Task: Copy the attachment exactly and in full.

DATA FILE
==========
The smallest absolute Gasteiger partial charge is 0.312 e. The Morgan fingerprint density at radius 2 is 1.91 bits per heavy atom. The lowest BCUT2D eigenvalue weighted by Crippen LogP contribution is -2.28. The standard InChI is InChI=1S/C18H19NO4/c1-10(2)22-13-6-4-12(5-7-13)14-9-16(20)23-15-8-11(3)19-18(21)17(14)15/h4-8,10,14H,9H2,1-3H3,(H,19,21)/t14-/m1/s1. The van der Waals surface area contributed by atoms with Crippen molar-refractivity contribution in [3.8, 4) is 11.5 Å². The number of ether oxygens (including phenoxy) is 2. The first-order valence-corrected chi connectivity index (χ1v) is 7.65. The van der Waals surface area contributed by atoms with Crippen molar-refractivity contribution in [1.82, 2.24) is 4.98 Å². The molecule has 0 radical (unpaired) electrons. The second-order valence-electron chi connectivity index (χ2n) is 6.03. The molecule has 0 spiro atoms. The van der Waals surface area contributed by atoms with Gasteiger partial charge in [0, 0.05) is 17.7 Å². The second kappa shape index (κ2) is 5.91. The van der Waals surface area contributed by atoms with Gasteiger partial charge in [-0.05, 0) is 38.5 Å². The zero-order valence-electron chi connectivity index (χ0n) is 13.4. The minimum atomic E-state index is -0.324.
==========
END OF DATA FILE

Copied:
The smallest absolute Gasteiger partial charge is 0.312 e. The Morgan fingerprint density at radius 2 is 1.91 bits per heavy atom. The lowest BCUT2D eigenvalue weighted by Crippen LogP contribution is -2.28. The standard InChI is InChI=1S/C18H19NO4/c1-10(2)22-13-6-4-12(5-7-13)14-9-16(20)23-15-8-11(3)19-18(21)17(14)15/h4-8,10,14H,9H2,1-3H3,(H,19,21)/t14-/m1/s1. The van der Waals surface area contributed by atoms with Crippen molar-refractivity contribution in [3.8, 4) is 11.5 Å². The number of ether oxygens (including phenoxy) is 2. The first-order valence-corrected chi connectivity index (χ1v) is 7.65. The van der Waals surface area contributed by atoms with Crippen molar-refractivity contribution in [1.82, 2.24) is 4.98 Å². The molecule has 0 radical (unpaired) electrons. The second-order valence-electron chi connectivity index (χ2n) is 6.03. The molecule has 0 spiro atoms. The van der Waals surface area contributed by atoms with Gasteiger partial charge in [0, 0.05) is 17.7 Å². The second kappa shape index (κ2) is 5.91. The van der Waals surface area contributed by atoms with Gasteiger partial charge in [-0.05, 0) is 38.5 Å². The zero-order valence-electron chi connectivity index (χ0n) is 13.4. The minimum atomic E-state index is -0.324.